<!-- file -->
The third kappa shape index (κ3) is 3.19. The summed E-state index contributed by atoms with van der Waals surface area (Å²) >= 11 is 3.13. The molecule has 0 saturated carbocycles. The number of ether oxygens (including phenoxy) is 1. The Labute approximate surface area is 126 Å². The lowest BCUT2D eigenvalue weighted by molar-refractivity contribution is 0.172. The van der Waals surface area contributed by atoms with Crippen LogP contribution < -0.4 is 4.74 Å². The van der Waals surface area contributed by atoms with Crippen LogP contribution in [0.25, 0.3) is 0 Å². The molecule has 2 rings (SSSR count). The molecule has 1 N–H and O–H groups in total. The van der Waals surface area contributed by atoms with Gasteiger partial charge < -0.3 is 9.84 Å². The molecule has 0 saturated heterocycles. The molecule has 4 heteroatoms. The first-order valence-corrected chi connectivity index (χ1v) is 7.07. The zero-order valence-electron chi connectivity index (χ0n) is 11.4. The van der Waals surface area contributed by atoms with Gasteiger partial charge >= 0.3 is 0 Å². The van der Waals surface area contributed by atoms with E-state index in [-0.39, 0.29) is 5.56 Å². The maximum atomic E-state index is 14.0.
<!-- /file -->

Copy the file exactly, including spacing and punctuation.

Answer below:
The third kappa shape index (κ3) is 3.19. The summed E-state index contributed by atoms with van der Waals surface area (Å²) >= 11 is 3.13. The molecule has 0 saturated carbocycles. The number of ether oxygens (including phenoxy) is 1. The Labute approximate surface area is 126 Å². The lowest BCUT2D eigenvalue weighted by molar-refractivity contribution is 0.172. The van der Waals surface area contributed by atoms with Crippen LogP contribution < -0.4 is 4.74 Å². The van der Waals surface area contributed by atoms with Crippen LogP contribution in [0.25, 0.3) is 0 Å². The molecule has 2 rings (SSSR count). The molecule has 1 N–H and O–H groups in total. The van der Waals surface area contributed by atoms with Gasteiger partial charge < -0.3 is 9.84 Å². The molecule has 0 saturated heterocycles. The molecule has 4 heteroatoms. The first-order valence-corrected chi connectivity index (χ1v) is 7.07. The zero-order valence-electron chi connectivity index (χ0n) is 11.4. The van der Waals surface area contributed by atoms with Gasteiger partial charge >= 0.3 is 0 Å². The van der Waals surface area contributed by atoms with E-state index in [-0.39, 0.29) is 5.56 Å². The maximum atomic E-state index is 14.0.